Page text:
Kallir was also initially disappointed in his desire to find compelling contemporary American artists, for by comparison with Europe, the aesthetic orientation here in the late 1930s seemed to him backward and derivative. However, like many modernist pioneers, Kallir had a keenly developed appreciation of self-taught and folk art. In Vienna, he had shown and collected votive paintings (originally brought to wider attention by Wassily Kandinsky in the Blaue Reiter almanac), and one of Kallir’s first excursions into his newly adopted land took him to New Mexico, where he filled his car with Santos and Native American crafts. Hearing of Kallir’s interest in folk art, a fellow emigré by the name of Louis J. Caldor brought him an array of amateur paintings that he had collected on his travels in upstate New York. Among this material was a small group of pictures by Anna Mary Robertson Moses, which Caldor had picked up at a drugstore in Hoosick Falls. Kallir opened the exhibition “What a Farmwife Painted” in the autumn of 1940, and by the end of the year, “Grandma” Moses had been discovered by the national press. It took some time before Moses was firmly ensconced in the public’s imagination, but once there she remained a popular celebrity (the first art-world personality to be perceived as such) until her death in 1961 at the age of 101. Throughout the 1940s and ‘50s, the Galerie St. Etienne was one of the foremost specialists in self-taught art, showing both nineteenth-century material and the work of such living painters as Morris Hirshfield, Abraham Levin and Israel Litwak. But Grandma Moses far outshone the others, and in a very real sense helped make it financially possible for Kallir to indulge his passion for Austrian Expressionism.
Of the Austrian artists whose work Kallir had brought to the United States (Expressionism, banned by Hitler as “degenerate,” could be freely exported), only Kokoschka had an international reputation. The Galerie St. Etienne mounted Schiele exhibitions in 1941 (his first in the United States) and 1948, and featured the artist in a number of group shows, but the work at first was sold mainly to refugee dealers: in one such bulk sale, twelve drawings went for less than $300, total. Klimt, whose posters are today a fixture in college dorms from coast to coast, did not even have his first American exhibition, at this gallery, until 1959. Here, as elsewhere, it was Kallir’s skill, not exactly as salesman but as proselytizer, that paved the way. To get Klimt and Schiele into American museums, he sold at bargain prices or, when need be, literally gave away their work to such institutions as the Minneapolis Institute of Arts, the Fogg Art Museum, the Guggenheim, the Museum of Modern Art and the National Gallery of Art. By 1957, he was able to mount his first truly successful Schiele exhibition, and in 1960, collaborating with Thomas M. Messer, he organized the first traveling museum showing of Schiele’s work in this country. In 1965, with Messer now at the Guggenheim, Kallir initiated a major Klimt/Schiele exhibition--to this day the largest assemblage of works by both artists ever seen in the United States.
Kallir lived to see the beginnings of the “Vienna 1900” boom in the 1970s: the publication of the first truly popular monographs on Klimt and Schiele by Alessandra Comini, and the first significant interdisciplinary study of the field, Wittgenstein’s Vienna, by Allan Janik and Stephen Toulmin. However, it was left to Kallir’s successors at the Galerie St. Etienne to carry the torch into the 1980s. In the last fifteen years, we have greatly expanded the practice of organizing museum-level exhibitions, both on our own premises and for outside institutions. The gallery has hosted landmark loan shows of Lovis Corinth, Richard Gerstl, Gustav Klimt, Oskar Kokoschka, Paula Modersohn-Becker, Egon Schiele, the Wiener Werkstätte and many others. We are perhaps proudest of the exhibitions that we organized for the Historisches Museum der Stadt Wien in 1986, documenting Kallir’s activities; for the Österreichische Galerie in 1990, on the occasion of Schiele’s 100th birthday; and of the current Schiele traveling show, which just closed at the National Gallery of Art and may be seen at the Indianapolis Museum of Art through August 7, and at the San Diego Museum of Art from August 27 to October 30. Our commitment to self-taught art has also grown in recent years. In 1984, we added the estate of John Kane to our roster, and more recently we have organized broad surveys of so-called outsider art that included paintings by Europeans and Haitians as well as Americans. In the mid 1980s, we sent a John Kane retrospective to five museums, and in the past decade, we circulated three different Grandma Moses exhibitions to museums across the United States and in Japan. The gallery has also been responsible for an increasing number of scholarly publications, most notably the first comprehensive Schiele catalogue raisonné, published by Harry N. Abrams in 1990.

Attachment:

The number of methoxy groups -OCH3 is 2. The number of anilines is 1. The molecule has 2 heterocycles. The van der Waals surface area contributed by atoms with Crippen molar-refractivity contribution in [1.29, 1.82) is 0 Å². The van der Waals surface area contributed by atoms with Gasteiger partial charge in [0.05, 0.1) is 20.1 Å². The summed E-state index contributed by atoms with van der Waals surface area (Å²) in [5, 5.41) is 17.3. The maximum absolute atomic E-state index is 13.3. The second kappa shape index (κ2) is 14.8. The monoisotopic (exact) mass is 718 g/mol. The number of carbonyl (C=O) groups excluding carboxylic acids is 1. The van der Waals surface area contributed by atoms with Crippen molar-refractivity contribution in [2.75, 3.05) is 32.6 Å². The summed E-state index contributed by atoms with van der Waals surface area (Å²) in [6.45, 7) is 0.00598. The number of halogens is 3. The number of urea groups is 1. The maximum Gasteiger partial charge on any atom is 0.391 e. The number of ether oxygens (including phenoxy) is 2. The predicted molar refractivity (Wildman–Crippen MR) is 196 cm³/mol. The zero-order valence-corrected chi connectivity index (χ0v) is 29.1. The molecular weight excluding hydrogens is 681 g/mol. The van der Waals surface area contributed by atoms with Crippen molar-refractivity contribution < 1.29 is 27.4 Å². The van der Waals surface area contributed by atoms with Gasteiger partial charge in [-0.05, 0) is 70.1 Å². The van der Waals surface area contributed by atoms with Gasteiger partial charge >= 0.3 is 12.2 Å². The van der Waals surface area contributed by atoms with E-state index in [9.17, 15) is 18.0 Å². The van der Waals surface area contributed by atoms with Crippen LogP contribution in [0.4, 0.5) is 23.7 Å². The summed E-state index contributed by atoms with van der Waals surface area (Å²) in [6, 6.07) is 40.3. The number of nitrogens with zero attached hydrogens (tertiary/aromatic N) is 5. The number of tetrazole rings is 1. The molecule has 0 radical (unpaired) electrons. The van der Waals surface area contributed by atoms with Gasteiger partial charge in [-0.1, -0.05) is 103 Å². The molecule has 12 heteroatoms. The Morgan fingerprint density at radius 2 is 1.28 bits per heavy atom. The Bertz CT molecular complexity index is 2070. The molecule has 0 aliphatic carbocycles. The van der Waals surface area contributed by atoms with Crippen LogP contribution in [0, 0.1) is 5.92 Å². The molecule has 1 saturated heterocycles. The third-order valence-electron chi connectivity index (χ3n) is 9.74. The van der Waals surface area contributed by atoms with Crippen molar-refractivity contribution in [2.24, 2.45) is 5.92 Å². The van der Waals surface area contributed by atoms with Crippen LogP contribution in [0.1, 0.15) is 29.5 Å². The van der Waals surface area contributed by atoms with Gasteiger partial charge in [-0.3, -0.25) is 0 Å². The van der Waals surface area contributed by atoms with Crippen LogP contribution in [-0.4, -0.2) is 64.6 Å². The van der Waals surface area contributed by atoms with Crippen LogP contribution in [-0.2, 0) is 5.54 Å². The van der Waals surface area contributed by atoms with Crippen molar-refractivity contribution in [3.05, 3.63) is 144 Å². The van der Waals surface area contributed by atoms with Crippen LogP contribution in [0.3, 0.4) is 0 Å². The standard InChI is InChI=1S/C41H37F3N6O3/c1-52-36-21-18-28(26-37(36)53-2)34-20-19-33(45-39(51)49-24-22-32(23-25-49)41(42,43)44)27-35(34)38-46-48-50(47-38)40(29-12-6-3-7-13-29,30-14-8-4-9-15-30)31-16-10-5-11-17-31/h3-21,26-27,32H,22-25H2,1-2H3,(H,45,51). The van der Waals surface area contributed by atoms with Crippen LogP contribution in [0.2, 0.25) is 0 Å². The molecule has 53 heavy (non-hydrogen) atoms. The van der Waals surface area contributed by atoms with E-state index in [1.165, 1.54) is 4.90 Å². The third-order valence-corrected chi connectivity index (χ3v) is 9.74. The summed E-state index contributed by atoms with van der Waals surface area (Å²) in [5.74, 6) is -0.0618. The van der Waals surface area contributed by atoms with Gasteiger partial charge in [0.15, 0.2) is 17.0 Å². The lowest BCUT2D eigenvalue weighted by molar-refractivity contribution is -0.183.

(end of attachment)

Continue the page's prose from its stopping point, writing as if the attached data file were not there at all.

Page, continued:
Although many of the Galerie St. Etienne’s most spectacular exhibition and publication projects are of fairly recent vintage, the fact is that the dealer’s educational role has been severely eroded since the 1940s and ‘50s. The financial stakes today are much higher, and there is accordingly much less incentive to cater to a broad-based public. The focus has become more narrowly commercial, with the emphasis on auctions and art fairs geared almost exclusively to active collectors. In part, this is an outgrowth of the general economic retrenchment characteristic of the 1990s, but we need to remind ourselves that such trends can become permanent. For those of us who value the educational mission of the public gallery, the present may well prove to be a watershed era. Now, more than ever, it is important to commemorate and appreciate the accomplishments and spirit of impresarios such as Otto Kallir.